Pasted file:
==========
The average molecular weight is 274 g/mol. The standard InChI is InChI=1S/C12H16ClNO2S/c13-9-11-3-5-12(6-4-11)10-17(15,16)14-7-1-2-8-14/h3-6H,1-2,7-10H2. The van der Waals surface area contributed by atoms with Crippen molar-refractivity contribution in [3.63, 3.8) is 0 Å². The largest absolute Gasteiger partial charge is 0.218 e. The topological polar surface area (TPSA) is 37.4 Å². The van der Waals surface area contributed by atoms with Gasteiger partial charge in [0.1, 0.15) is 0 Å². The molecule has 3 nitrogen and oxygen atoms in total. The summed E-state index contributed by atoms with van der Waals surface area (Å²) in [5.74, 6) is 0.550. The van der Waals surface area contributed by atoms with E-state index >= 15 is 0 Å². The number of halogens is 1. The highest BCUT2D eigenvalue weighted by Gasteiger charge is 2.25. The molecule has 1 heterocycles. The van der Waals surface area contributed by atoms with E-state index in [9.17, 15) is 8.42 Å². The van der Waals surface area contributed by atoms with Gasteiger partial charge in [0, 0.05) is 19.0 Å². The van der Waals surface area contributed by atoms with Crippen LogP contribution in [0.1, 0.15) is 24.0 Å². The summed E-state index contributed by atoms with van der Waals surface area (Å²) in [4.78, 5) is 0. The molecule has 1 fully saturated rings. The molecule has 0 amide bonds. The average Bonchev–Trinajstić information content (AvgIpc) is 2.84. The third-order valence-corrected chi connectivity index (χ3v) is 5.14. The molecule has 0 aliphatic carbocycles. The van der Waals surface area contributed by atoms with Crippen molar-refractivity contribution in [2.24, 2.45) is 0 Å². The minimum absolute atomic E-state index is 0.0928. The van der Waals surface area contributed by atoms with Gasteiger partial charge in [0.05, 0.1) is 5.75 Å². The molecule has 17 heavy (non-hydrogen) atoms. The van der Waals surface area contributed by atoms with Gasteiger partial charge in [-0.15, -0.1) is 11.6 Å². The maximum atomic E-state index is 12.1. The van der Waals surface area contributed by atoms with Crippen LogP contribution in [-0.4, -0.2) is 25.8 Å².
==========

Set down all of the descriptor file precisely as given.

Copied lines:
The average molecular weight is 274 g/mol. The standard InChI is InChI=1S/C12H16ClNO2S/c13-9-11-3-5-12(6-4-11)10-17(15,16)14-7-1-2-8-14/h3-6H,1-2,7-10H2. The van der Waals surface area contributed by atoms with Crippen molar-refractivity contribution in [3.63, 3.8) is 0 Å². The largest absolute Gasteiger partial charge is 0.218 e. The topological polar surface area (TPSA) is 37.4 Å². The van der Waals surface area contributed by atoms with Gasteiger partial charge in [0.1, 0.15) is 0 Å². The molecule has 3 nitrogen and oxygen atoms in total. The summed E-state index contributed by atoms with van der Waals surface area (Å²) in [5.74, 6) is 0.550. The van der Waals surface area contributed by atoms with E-state index >= 15 is 0 Å². The number of halogens is 1. The highest BCUT2D eigenvalue weighted by Gasteiger charge is 2.25. The molecule has 1 heterocycles. The van der Waals surface area contributed by atoms with E-state index in [9.17, 15) is 8.42 Å². The van der Waals surface area contributed by atoms with Gasteiger partial charge in [0, 0.05) is 19.0 Å². The van der Waals surface area contributed by atoms with Crippen LogP contribution in [0.1, 0.15) is 24.0 Å². The summed E-state index contributed by atoms with van der Waals surface area (Å²) in [4.78, 5) is 0. The molecule has 1 fully saturated rings. The molecule has 0 amide bonds. The average Bonchev–Trinajstić information content (AvgIpc) is 2.84. The third-order valence-corrected chi connectivity index (χ3v) is 5.14. The molecule has 0 aliphatic carbocycles. The van der Waals surface area contributed by atoms with Crippen molar-refractivity contribution in [2.24, 2.45) is 0 Å². The minimum absolute atomic E-state index is 0.0928. The van der Waals surface area contributed by atoms with Gasteiger partial charge in [0.05, 0.1) is 5.75 Å². The molecule has 17 heavy (non-hydrogen) atoms. The van der Waals surface area contributed by atoms with Gasteiger partial charge in [-0.15, -0.1) is 11.6 Å². The maximum atomic E-state index is 12.1. The van der Waals surface area contributed by atoms with Crippen LogP contribution in [-0.4, -0.2) is 25.8 Å².